# Recursive Algorithm Analysis

Let’s analyze the runtime for binary search on a sorted array. (Trivia: a bug in Java’s binary search was discovered in 2006.) The `binarySearch` method below returns the index of the search item, `x`, or -1 if `x` is not in the `sorted` array.

``````static int binarySearch(int[] sorted, int x) {
return binarySearch(sorted, x, 0, sorted.length);
}

static int binarySearch(int[] sorted, int x, int lo, int hi) {
if (lo > hi)
return -1;
int mid = (lo + hi) / 2;
if (x < sorted[mid])
return binarySearch(sorted, x, lo, mid - 1);
else if (x > sorted[mid])
return binarySearch(sorted, x, mid + 1, hi);
else
return mid;
}
``````
What is a good cost model for binary search?

We can count the number of compares. The number of calls to `binarySearch` also works. Or the number of times we compute `mid`.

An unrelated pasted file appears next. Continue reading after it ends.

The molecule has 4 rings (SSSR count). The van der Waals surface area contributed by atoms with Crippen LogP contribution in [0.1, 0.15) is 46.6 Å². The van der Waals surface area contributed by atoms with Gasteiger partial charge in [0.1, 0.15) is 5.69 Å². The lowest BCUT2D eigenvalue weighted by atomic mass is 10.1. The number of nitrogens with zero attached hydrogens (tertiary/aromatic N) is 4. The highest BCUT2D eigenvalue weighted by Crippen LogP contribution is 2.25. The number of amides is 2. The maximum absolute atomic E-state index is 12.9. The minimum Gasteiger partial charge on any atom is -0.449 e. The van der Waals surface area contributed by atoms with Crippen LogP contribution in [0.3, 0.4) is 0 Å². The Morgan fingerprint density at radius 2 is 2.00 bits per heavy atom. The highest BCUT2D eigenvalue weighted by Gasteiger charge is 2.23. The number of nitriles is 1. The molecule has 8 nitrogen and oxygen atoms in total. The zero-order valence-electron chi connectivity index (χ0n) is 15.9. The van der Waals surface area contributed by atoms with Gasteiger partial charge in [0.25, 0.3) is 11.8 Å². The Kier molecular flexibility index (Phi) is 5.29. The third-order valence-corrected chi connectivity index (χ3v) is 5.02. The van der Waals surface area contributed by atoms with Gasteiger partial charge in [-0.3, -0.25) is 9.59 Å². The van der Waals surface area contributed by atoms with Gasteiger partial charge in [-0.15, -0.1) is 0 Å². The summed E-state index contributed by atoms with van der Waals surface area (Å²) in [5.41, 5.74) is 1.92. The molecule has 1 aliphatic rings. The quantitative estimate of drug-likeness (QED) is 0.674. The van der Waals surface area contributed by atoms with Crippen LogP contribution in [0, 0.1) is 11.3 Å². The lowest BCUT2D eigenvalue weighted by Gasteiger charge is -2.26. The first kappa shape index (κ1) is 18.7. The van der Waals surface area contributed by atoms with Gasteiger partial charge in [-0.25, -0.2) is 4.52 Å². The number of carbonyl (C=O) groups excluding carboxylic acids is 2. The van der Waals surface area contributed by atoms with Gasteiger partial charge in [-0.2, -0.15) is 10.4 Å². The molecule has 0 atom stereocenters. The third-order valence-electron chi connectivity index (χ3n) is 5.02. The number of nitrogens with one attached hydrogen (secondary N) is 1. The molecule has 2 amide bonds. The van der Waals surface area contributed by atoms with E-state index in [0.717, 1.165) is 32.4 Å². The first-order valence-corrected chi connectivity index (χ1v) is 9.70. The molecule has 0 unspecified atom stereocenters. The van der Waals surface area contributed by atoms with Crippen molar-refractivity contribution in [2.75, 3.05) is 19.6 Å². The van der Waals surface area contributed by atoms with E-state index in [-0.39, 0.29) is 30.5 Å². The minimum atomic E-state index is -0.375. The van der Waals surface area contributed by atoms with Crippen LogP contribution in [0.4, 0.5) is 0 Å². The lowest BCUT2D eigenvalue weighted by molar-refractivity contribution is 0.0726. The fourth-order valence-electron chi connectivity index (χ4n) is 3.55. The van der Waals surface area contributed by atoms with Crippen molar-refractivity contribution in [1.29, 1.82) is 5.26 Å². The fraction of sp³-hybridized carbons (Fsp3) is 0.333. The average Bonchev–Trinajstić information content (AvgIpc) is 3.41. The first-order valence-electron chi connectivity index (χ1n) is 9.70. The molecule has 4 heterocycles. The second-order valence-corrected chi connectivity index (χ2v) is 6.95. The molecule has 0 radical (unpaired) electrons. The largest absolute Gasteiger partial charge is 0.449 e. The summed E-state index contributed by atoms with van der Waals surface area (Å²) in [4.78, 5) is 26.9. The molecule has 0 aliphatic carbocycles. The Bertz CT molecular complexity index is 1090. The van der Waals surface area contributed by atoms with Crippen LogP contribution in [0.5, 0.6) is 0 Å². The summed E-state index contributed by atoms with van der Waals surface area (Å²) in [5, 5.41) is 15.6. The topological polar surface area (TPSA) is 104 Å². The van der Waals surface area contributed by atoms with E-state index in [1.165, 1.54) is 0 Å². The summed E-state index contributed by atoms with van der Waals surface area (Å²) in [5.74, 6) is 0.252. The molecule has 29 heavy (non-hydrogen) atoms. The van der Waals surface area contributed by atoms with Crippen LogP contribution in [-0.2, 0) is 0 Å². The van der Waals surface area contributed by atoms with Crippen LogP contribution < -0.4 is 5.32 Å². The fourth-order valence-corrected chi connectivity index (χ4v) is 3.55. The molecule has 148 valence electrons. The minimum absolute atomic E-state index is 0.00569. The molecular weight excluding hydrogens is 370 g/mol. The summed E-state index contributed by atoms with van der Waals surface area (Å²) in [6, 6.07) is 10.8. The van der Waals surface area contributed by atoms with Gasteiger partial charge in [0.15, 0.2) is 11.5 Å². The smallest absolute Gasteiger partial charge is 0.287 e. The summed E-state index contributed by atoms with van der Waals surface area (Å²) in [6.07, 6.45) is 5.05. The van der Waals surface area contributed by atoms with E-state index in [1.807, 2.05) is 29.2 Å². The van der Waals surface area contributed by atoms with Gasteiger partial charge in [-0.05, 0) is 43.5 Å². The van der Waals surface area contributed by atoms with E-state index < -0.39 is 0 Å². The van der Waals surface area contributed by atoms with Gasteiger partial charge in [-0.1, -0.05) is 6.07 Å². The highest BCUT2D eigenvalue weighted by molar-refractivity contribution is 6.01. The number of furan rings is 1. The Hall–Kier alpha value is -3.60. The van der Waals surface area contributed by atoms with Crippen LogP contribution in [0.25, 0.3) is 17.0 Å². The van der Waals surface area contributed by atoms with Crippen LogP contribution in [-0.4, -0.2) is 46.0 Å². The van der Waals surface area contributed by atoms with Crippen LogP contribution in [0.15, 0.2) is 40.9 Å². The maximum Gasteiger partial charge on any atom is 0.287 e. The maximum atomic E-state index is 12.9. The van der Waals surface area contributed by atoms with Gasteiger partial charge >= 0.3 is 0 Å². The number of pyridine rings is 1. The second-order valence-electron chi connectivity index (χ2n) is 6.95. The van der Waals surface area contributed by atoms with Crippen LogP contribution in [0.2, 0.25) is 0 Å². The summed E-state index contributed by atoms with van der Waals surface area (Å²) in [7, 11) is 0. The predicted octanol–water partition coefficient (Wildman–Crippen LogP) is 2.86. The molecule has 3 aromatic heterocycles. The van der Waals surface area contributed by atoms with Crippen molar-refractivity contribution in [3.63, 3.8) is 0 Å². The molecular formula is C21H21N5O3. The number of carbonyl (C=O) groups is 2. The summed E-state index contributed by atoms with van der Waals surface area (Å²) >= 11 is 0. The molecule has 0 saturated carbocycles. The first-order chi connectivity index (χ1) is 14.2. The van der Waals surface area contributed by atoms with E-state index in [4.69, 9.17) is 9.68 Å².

What is the best-case order of growth of the runtime?

In the best case, `x` is the immediate middle item in the sorted array. This takes constant time since it’s not necessary to recurse on either the left or right sides.

What is the worst-case order of growth of the runtime?

We don’t really have the tools to be precise, but we know that each recursive call operates on half the problem. The problem continues to be divided in half until we’re only examining one item.

This pattern of repeatedly dividing in half is mathematically defined by the base-2 logarithmic function, log2 (sometimes written as lg). When no log base is specified, computer scientists typically assume base 2. This assumption doesn’t affect asymptotic analysis because all log bases are within a constant multiplicative factor of each other.